Complete surgical resection prior to immunochemotherapy may benefit patients with diffuse large B-cell lymphoma (DLBCL) under the age of 60, according to results from a subgroup analysis of the phase 3 PETAL trial.
Unlike the treatment of solid tumors, the treatment of lymphoma focuses almost exclusively on systemic therapy. Surgical resection is generally only performed for diagnostic value, and little evidence exists regarding its impact on outcomes for patients with lymphoma.
"Modern imaging techniques, such as fluorodeoxyglucose (FDG) positron emission tomography (PET), have highlighted the overwhelming impact of tumor burden on outcome," comment the investigators in their publication in Cancer Medicine, led by first author Christine Schmitz, MD, a hematologist-oncologist at Essen University Hospital in Essen, Germany. "We recently showed that four of the five factors of the International Prognostic Index (Ann Arbor stage, extranodal disease, performance status, lactate dehydrogenase) were mere surrogates of total metabolic tumor volume as measured by FDG‐PET. Given the relationship between tumor mass and prognosis, it is tempting to speculate that surgical debulking prior to systemic therapy may improve outcome."
In the substudy of the phase 3 PETAL trial, which enrolled 1,073 patients with newly diagnosed aggressive B-cell or T-cell lymphomas in a study of PET-guided therapy of aggressive non-Hodgkin lymphoma, Dr. Schmitz and colleagues investigated the correlation between complete surgical resection and outcomes in patients with non-Hodgkin lymphoma who underwent chemotherapy or immunochemotherapy. The substudy included 67 patients from PETAL with a negative baseline PET scan. All patients received a minimum of six cycles of cyclophosphamide/doxorubicin/vincristine/prednisone), with the addition of rituximab for those with CD20-positive disease. Completely resected disease was defined as the absence of detectable lesions on both PET and computed tomography (CT) scans and a negative bone marrow biopsy.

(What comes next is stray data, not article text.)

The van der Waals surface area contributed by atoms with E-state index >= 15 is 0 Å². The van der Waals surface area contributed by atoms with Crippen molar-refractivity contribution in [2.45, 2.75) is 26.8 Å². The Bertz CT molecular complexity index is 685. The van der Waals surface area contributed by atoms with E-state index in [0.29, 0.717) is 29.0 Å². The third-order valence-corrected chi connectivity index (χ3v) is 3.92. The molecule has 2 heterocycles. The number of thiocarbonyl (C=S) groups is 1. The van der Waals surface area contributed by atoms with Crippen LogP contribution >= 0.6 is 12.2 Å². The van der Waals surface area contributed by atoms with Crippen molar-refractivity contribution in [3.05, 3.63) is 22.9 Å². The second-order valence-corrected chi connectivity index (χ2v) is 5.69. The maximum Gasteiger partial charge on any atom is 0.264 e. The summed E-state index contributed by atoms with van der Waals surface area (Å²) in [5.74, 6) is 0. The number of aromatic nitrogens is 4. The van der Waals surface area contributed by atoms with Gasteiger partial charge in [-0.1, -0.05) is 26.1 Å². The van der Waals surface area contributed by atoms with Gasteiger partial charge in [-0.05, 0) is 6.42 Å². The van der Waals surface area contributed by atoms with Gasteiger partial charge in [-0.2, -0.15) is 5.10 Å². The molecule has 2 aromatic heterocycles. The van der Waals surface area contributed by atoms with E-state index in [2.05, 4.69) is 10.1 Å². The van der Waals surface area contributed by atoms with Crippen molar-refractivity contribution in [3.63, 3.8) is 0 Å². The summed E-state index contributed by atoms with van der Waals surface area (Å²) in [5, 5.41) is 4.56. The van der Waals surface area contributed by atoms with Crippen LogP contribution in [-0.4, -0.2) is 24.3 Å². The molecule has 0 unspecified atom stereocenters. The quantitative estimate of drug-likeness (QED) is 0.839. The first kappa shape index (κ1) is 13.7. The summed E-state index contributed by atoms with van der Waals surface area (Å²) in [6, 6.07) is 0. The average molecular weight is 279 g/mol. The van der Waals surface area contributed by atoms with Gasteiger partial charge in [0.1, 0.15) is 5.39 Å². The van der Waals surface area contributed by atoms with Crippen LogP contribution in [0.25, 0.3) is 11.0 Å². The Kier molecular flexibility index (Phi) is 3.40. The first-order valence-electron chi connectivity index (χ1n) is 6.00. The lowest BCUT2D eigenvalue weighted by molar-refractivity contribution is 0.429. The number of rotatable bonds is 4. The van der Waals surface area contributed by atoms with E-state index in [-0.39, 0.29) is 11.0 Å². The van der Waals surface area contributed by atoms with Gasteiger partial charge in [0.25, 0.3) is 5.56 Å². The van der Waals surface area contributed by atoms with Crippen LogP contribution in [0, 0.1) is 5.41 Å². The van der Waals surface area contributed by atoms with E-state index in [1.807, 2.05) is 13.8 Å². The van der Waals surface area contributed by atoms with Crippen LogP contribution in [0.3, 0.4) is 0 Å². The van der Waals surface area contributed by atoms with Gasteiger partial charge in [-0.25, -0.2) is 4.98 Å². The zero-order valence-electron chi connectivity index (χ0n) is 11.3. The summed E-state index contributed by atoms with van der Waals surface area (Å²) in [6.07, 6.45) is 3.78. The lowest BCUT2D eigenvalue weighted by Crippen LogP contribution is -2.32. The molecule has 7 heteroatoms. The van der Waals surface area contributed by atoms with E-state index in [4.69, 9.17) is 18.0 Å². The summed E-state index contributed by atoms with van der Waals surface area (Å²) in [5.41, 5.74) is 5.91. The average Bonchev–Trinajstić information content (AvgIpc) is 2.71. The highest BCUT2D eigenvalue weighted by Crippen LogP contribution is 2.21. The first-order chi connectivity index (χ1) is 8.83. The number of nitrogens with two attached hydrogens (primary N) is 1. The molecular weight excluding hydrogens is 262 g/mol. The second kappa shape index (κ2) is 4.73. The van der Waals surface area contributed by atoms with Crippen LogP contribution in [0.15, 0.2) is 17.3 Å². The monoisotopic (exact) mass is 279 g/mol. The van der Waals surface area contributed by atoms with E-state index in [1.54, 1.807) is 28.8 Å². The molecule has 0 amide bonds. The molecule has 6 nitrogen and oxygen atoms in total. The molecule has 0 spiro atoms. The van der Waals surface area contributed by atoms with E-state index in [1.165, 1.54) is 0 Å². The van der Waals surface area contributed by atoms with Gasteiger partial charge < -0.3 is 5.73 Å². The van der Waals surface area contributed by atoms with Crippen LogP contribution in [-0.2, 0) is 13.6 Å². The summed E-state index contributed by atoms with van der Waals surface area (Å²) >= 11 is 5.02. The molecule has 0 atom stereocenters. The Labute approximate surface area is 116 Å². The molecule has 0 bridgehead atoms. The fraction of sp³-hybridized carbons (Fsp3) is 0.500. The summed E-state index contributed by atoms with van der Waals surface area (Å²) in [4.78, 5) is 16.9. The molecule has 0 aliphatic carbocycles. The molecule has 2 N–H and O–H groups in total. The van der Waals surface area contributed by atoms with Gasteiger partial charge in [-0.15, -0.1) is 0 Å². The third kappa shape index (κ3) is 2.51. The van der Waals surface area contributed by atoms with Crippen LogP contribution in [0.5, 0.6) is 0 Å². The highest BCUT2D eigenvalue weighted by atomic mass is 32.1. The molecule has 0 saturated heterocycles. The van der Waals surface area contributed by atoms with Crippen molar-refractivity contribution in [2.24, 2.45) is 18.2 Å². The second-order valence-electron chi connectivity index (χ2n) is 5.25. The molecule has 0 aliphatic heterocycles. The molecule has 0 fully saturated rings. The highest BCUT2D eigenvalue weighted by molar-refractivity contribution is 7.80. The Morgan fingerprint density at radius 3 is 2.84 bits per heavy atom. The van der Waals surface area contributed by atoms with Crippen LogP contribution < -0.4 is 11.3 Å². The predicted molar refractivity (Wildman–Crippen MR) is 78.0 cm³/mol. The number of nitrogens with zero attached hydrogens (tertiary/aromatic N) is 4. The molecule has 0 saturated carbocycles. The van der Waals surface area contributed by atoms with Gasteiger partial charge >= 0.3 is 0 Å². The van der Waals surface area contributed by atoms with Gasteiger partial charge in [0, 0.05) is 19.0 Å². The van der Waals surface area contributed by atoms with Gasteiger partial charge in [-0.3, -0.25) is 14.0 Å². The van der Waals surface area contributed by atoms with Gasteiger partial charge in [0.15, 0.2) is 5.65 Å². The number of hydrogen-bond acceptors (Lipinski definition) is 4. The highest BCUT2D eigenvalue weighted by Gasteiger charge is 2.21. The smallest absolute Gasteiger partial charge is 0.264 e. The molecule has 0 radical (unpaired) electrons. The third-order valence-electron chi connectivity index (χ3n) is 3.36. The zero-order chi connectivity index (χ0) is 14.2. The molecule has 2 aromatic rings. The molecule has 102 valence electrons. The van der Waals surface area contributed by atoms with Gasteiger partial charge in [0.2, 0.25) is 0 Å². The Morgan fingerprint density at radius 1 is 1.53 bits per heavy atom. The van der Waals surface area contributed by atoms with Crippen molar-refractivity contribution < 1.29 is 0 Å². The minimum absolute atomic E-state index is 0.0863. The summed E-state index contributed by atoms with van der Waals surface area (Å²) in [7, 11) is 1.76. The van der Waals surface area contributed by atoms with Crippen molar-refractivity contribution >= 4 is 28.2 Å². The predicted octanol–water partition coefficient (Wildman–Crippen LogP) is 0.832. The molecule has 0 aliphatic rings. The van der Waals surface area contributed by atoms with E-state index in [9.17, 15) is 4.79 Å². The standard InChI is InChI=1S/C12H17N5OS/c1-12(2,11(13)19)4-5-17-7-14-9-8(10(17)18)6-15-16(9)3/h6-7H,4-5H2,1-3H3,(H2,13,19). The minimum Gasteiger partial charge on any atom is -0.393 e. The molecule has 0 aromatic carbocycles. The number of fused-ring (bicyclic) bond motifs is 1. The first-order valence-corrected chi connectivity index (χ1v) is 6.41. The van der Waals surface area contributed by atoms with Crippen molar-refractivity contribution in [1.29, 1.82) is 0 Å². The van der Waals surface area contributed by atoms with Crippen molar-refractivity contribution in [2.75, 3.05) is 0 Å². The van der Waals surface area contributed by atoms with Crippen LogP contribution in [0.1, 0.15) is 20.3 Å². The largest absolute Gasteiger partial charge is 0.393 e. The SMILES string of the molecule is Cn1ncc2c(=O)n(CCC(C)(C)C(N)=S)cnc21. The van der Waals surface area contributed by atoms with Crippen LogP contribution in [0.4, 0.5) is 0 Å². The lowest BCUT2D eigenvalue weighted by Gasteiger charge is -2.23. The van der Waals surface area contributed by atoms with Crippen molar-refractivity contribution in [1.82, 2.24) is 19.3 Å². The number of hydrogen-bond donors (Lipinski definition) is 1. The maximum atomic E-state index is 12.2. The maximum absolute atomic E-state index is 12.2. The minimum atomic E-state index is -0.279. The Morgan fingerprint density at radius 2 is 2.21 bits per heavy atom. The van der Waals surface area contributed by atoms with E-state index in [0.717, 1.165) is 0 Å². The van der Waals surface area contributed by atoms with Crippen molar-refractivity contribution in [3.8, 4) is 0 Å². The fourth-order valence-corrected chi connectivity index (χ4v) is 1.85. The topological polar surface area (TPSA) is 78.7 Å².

Among patients with DLBCL in the subgroup analysis, patients who had undergone complete surgical resection had a higher rate of complete remission compared with those who had undergone incomplete resection in the overall PETAL cohort (100% vs 82.4%), but there was no significant difference in overall response rate (100% vs 98.1%, P=1.0). Complete resection increased the rate of two-year progression-free survival in patients under the age of 60 (100% vs 92.2%) but not in those over the age of 60 (83.6% vs 85.3%). Two-year overall survival was also somewhat higher in patients under the age of 60 with completely resected disease compared with those without resected disease (100% vs 95.9%), although this trend did not reach statistical significance (P=0.075). Among 11 patients with peripheral T-cell lymphoma (PTCL), 8 of whom had completely resected disease, complete resection did not result in any statistically significant differences in outcomes compared with incomplete resection, regardless of age.
"To our knowledge, the current analysis is the first prospective study in completely resected aggressive lymphoma. It confirms a possible benefit of resection in early-stage DLBCL previously observed in retrospective studies," conclude Dr. Schmitz and colleagues. "Our results lend support to the hypothesis that the prognosis of low-tumor burden DLBCL may be further improved by complete lymphoma resection. When the presenting findings are compatible with the diagnosis of lymphoma and the affected area can be removed without jeopardy, complete resection could be worth a consideration."
For More Information
Schmitz C, Rekowski J, Müller SP, et al (2020). Impact of complete surgical resection on outcome in aggressive non-Hodgkin lymphoma treated with immunochemotherapy. Cancer Med. [Epub ahead of print] DOI:10.1002/cam4.3448
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